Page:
Decoding tree rings: How the climate may have helped Genghis Khan

New evidence from ancient tree rings suggests that Mongolia at the time of Genghis Khan was wet and warm, allowing the landscape to produce enough fodder to keep his army on the move.

Andy Wong/AP
A Mongolian horseman holds a national flag during the second day of the Naadam Festival, celebrate the anniversary of Genghis Khan's march for world conquest, in Khui Doloon Khudag, on the outskirts of Ulan Bator, Mongolia in July 2012.

A remarkable tree-ring record of Mongolia's climate over the past 1,112 years has revealed warm, wet conditions that could have helped Genghis Khan build the largest empire in human history.

Some historians have suggested that drought drove the Mongol leader and his army to conquer an expanse that reached from the coast of northern China to the Caspian Sea by the time of his death in 1227. His son, Ogodei, would extend the empire's boundaries still farther to include eastern Europe, the rest of China, northern India, and much of western Asia.

Instead of drought, the climate record shows that in Mongolia, summer conditions were warm and unusually wet.

The persistently wet period, which lasted from 1211 to 1225, corresponds to the time of the empire's greatest expansion under the elder Khan. A research team posits that abundant moisture could have led to plenty of steppe grass to nourish the horses of Khan's cavalry and the livestock that fed his troops.

So far, the researchers have sampled trees at one site about 150 miles northwest of the site of Genghis Khan's capital, Karakorum, and the samples suggest that fodder was abundant at the jumping-off point for Khan's armies. The team, led by Neil Pederson at Columbia University's Lamont-Doherty Earth Observatory and West Virginia University geographer Amy Hessl, is beginning to hunt for evidence of climate conditions in the conquered areas as well.

Preliminary evidence based on other climate reconstructions hint that Beijing during this period was experiencing drought, as was today's eastern Kazakhstan, Dr. Pederson says, adding that parts of the conquered lands appear to have been wetter than usual.

"It's really a complex story," he says, one that suggests that climate conditions may have been weakening some of the soon-to-be conquered groups even as conditions were contributing to the strength of Mongol forces.

Researchers have been using tree rings to build a long-term climate record of the Eurasian continent for more than a decade. For his part, Pederson says he has been working in Mongolia since the late 1990s.

The Mongolian rainfall reconstruction grew out of a project to study the history of climate change and forest-fire history in the region that Pederson developed with Dr. Hessl and tree-ring specialist Peter Brown, who heads Rocky Mountain Tree Ring, a nonprofit lab in Fort Collins, Colo., during a 2006 meeting in Mongolia.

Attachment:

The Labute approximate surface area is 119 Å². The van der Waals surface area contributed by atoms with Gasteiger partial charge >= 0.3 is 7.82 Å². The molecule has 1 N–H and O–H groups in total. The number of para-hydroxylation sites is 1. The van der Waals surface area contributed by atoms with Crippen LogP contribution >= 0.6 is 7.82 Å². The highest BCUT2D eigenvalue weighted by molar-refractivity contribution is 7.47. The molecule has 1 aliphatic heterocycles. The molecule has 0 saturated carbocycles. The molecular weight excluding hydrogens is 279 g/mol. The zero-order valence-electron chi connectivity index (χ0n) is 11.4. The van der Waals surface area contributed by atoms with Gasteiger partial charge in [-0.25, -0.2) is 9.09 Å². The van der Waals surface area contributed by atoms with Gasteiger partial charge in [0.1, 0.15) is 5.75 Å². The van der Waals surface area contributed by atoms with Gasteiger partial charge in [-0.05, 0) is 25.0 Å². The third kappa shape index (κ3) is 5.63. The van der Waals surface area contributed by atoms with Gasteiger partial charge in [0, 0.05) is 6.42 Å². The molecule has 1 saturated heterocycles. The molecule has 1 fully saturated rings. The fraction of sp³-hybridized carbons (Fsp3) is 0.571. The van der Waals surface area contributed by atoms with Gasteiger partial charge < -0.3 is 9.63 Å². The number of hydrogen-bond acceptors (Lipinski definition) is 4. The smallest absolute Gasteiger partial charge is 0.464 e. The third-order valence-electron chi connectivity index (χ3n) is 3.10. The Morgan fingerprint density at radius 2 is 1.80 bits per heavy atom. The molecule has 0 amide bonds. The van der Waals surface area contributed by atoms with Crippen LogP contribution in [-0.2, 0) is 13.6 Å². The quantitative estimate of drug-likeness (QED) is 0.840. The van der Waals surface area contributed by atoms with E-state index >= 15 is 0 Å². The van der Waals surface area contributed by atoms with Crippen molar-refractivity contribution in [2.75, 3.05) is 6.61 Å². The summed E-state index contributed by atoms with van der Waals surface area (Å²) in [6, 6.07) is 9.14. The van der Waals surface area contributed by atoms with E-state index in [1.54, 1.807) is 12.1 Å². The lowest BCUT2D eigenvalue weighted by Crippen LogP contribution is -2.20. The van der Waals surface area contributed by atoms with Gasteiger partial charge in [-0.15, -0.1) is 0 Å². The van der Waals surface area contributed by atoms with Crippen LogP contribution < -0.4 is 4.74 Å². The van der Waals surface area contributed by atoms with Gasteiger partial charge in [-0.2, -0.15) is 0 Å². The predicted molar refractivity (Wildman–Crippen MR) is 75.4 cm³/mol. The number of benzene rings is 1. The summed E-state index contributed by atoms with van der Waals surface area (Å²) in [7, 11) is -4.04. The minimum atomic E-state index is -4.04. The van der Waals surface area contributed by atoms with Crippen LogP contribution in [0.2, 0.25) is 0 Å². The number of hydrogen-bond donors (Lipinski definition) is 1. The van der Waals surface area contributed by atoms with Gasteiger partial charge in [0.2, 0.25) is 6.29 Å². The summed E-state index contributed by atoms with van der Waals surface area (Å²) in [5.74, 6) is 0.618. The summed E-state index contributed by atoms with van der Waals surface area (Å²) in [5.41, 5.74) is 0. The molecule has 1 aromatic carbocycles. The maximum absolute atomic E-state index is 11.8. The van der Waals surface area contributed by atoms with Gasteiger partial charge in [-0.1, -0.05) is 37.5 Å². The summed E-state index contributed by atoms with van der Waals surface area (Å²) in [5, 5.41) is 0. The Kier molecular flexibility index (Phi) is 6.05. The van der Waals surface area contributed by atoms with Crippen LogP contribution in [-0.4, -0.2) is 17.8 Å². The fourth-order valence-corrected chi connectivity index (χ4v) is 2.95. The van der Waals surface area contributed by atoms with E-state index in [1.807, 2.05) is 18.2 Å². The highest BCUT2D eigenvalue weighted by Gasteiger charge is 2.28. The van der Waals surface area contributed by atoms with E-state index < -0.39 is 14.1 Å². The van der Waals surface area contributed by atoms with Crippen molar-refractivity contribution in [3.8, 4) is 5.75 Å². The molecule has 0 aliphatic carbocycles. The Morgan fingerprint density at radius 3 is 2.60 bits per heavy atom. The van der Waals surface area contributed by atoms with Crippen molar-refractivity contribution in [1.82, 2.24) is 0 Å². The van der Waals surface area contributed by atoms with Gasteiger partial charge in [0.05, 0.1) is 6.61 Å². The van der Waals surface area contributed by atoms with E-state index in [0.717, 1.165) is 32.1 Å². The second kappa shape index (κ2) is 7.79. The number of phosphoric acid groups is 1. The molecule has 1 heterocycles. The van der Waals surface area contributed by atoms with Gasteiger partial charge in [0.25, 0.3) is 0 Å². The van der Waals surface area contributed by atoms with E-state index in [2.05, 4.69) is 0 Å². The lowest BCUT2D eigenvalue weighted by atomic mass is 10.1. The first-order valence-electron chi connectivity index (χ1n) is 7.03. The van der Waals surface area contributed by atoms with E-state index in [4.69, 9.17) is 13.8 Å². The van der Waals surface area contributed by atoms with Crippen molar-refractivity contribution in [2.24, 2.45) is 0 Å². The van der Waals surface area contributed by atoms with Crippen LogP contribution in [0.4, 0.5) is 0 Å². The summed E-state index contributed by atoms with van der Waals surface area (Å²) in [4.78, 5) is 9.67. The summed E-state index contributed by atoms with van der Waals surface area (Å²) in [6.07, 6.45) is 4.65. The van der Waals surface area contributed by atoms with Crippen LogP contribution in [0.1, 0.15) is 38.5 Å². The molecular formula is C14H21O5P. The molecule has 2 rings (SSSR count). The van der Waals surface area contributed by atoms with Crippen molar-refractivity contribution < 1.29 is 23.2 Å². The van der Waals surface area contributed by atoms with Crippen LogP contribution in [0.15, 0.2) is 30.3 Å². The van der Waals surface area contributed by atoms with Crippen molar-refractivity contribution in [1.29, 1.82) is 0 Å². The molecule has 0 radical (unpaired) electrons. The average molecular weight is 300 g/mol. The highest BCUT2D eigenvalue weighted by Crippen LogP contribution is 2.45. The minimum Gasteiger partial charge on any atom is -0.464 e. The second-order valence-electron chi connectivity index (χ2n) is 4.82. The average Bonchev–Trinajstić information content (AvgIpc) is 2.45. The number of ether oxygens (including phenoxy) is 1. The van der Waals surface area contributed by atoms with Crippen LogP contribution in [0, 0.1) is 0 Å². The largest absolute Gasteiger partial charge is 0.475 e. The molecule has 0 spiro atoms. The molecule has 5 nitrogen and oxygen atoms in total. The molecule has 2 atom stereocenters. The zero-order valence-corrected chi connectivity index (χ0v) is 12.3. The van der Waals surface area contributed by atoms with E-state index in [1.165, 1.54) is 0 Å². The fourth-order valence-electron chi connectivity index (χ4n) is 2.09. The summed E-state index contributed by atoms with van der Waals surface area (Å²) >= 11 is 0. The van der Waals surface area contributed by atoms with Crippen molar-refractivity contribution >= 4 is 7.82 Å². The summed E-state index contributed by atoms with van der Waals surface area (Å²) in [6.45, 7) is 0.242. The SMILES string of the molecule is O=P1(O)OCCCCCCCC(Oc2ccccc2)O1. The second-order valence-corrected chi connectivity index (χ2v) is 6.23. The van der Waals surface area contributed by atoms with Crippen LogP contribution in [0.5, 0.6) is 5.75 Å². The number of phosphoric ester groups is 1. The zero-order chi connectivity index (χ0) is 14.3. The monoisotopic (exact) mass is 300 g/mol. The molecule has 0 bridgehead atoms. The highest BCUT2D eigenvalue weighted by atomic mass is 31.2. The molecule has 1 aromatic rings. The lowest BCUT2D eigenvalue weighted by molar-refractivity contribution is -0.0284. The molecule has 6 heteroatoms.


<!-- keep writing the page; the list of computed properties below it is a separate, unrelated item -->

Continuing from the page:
Pederson and Hessl were driving past a large lava field that sported stands of stunted pines "that looked gorgeous, and old, and different," Pederson recalls. The trees, slow growers, were eking out a living on the Khorgo lava bed. Hessl insisted that the samples from the trees would be useful for the new project, so the duo stopped to quickly collect a few samples at the end of an exhausting day.

A follow-up trip in 2011 yielded samples from trees that turned out to be at least twice as old as Pederson expected. In counting the rings from a couple of trees, the rings included the years when Genghis Khan was born.

You've read  of  free articles. Subscribe to continue.

Dear Reader,

About a year ago, I happened upon this statement about the Monitor in the Harvard Business Review – under the charming heading of “do things that don’t interest you”:

“Many things that end up” being meaningful, writes social scientist Joseph Grenny, “have come from conference workshops, articles, or online videos that began as a chore and ended with an insight. My work in Kenya, for example, was heavily influenced by a Christian Science Monitor article I had forced myself to read 10 years earlier. Sometimes, we call things ‘boring’ simply because they lie outside the box we are currently in.”

If you were to come up with a punchline to a joke about the Monitor, that would probably be it. We’re seen as being global, fair, insightful, and perhaps a bit too earnest. We’re the bran muffin of journalism.

But you know what? We change lives. And I’m going to argue that we change lives precisely because we force open that too-small box that most human beings think they live in.

The Monitor is a peculiar little publication that’s hard for the world to figure out. We’re run by a church, but we’re not only for church members and we’re not about converting people. We’re known as being fair even as the world becomes as polarized as at any time since the newspaper’s founding in 1908.

We have a mission beyond circulation, we want to bridge divides. We’re about kicking down the door of thought everywhere and saying, “You are bigger and more capable than you realize. And we can prove it.”

If you’re looking for bran muffin journalism, you can subscribe to the Monitor for $15. You’ll get the Monitor Weekly magazine, the Monitor Daily email, and unlimited access to CSMonitor.com.